Death penalty and morals

Monte Sahlin has recently posted an entry on his blog on death penalty titled: Why Capital Punishment is a Moral Mistake

Here is my comment to his blog entry:

Monte thank you for your post. It seems to me that death penalty is one of those brutal, immoral, and primitive provisions that is refraining our society to advance.FOR GOODNESS SAKE IT IS THE YEAR 2009!!! This is the future, death penalty is such a drag back to the dark ages. How can the United States, which in so many ways is symbol of innovation, progress, and human achievement be one of the few “developed” countries that still associates with such a practice!

I think there should be more talk about this topic.

I posted an entry on my blog on this topic, some time last year. Here is the link:

5 Replies to “Death penalty and morals”

  1. Monte needs to do some more homework

    Regarding Troy Davis:

    It is always required that both sides of the story be told.

    Please read all of the references, below, in their entirety.

    (1) Davis v Georgia, Georgia Supreme Court, March 17, 2008
    Full ruling

    ” . . . the majority finds that ‘most of the witnesses to the crime who have allegedly recanted have merely stated that they now do not feel able to identify the shooter.’ “One of the affidavits ‘might actually be read so as to confirm trial testimony that Davis was the shooter.’ ”

    The murder occurred in 1989.


    “After an exhaustive review of all available information regarding the Troy Davis case and after considering all possible reasons for granting clemency, the Board has determined that clemency is not warranted.”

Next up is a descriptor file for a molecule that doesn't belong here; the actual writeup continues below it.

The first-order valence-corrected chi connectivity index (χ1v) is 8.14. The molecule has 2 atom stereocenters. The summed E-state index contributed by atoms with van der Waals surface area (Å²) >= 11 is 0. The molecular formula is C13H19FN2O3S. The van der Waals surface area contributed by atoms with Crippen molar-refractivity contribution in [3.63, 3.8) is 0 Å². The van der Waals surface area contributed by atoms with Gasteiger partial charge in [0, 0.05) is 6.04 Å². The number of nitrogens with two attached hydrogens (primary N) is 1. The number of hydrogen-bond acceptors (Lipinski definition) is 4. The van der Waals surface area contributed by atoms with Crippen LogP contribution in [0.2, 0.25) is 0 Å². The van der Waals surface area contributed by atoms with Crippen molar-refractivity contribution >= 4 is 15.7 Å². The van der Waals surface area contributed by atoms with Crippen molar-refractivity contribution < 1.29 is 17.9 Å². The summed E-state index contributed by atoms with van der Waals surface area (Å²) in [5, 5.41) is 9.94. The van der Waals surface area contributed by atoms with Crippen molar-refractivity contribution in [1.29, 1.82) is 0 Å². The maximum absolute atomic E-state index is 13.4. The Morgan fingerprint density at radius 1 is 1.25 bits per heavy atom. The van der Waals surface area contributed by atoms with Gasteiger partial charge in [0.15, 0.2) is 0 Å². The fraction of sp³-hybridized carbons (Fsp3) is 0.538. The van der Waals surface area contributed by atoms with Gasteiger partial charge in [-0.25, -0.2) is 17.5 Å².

“The Board has now spent more than a year studying and considering this case. As a part of its proceedings, the Board gave Davis’ attorneys an opportunity to present every witness they desired to support their allegation that there is doubt as to Davis’ guilt. The Board heard each of these witnesses and questioned them closely. In addition, the Board has studied the voluminous trial transcript, the police investigation report and the initial statements of all witnesses. The Board has also had certain physical evidence retested and Davis interviewed.”

    (3) read the PDF statement released by Chatham County District Attorney Spencer Lawton on the case facts at:

    A detailed review of the extraordinary consideration that Davis was given for all of his claims.

    (4) Officer Mark Allen MacPhail
    The family of murdered Officer MacPhail fully believes that Troy Davis murdered their loved one and that the evidence is supportive of that opinion.

  2. Monte needs to fact check.

    There have been 17 DNA exonerations out of the past 8000 death row cases in the US

    Of those 9 were released from prison, after long being released from death row, because of legal issues, other than DNA, which had previously removed them from death row.

    Meaning, there have been 8 cases where DNA exoneration removed an inmate from death row.

    8 out of 8000.

    That is 1 case in 1000.

    Not 1 case in 5 as Monte stated.

    Please ask Monte to fact check, next time.

  3. Well, I don’t think this is issue is as cut and dry as it might seem to both sides. Biblically speaking, on one hand, we see the death penalty ordained by God in Genesis 9 for those who murder fellow human beings. On the other hand, we find that Jesus promotes love and turning the other cheek. It could be argued that grace even covers over the death penalty for murder because David was freed from this just punishment for his sin. However, I think the preponderance of Scripture points to a government order which can punish sin and stop evil-doers without falling into purposeful killing.

    The tricky part though is calling the death penalty primitive, brutal, and immoral. It couldn’t possibly be these things because God supports it, at least in certain circumstances. I feel that it is better to say that as Christians we believe God’s grace covers a multitude of sins and that the Bible exhorts us to save sinners and not destroy them. This doesn’t mean that God won’t destroy them when the time comes, but only that it isn’t our call to decide when His creatures can be killed.

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